Watch this space: The meaning behind the Tudor Pelagos

If your specialist subject is Greek geography, you might know that Pelagos is a tiny village north of Tripoli on the Peloponnese mainland – and that it sits more than 650 metres above sea level.

It would make “Pelagos” an unusual choice of name for Tudor’s dive watch, were it not for the fact that the word means “sea” and, in the case of Pelagos village, refers to its proximity to a large oak forest – what the ancient Greeks saw as ‘a sea of trees’.

And if you plan to use a Pelagos watch for the purpose for which it was intended, there are few places as good as Greece in which to do so.

Although sport diving was long banned in many of the country’s waters, the rules were relaxed in 2005, opening up the clear azure seas to scuba divers and revealing treasures previously hidden for centuries.

Ancient amphorae, long-lost shipwrecks and a vast array of wildlife, from dolphins and loggerhead turtles to octopuses and even sharks await the adventurous in the Ionian, Aegean and Mediterranean seas surrounding Greece and its islands – and Tudor’s Pelagos is entirely fit for purpose for exploring them all.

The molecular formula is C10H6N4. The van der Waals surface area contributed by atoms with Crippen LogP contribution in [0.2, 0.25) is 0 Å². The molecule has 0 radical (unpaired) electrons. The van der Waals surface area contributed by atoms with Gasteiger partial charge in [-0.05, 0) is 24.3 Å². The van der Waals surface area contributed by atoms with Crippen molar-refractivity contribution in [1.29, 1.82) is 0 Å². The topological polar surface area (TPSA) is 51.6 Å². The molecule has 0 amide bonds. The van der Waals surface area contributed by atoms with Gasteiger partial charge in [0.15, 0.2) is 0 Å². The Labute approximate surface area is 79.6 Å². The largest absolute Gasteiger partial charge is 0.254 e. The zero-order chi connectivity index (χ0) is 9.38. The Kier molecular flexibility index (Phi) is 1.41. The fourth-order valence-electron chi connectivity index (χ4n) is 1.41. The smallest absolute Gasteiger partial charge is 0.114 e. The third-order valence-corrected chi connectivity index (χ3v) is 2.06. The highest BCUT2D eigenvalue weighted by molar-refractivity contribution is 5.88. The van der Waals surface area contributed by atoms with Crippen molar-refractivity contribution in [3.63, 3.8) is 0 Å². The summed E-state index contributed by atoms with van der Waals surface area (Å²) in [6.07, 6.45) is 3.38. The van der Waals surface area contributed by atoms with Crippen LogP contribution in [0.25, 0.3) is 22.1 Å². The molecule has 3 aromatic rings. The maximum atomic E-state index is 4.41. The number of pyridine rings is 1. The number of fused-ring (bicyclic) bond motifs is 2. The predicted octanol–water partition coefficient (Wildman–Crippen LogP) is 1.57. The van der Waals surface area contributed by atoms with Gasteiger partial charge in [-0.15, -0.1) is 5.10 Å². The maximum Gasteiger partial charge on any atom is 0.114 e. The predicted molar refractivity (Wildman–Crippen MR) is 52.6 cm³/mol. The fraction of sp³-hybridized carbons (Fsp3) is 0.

The new 39mm model is practical for daily wear, but is a true diver’s “tool watch” with a salt-resistant, titanium case and bracelet, screw-down crown, 200 metres of water resistance and a scratchproof ceramic bezel.

As with all Tudor watches, a second strap is thrown in for free – and the price is so right that you might even have enough cash left over for a late-season plane ticket to “Hellas” and back.

Tudor Pelagos, £3,500; tudorwatch.com

Simon de Burton is a journalist and author who writes for the FT’s How to Spend It, British GQ and Boat International, among others

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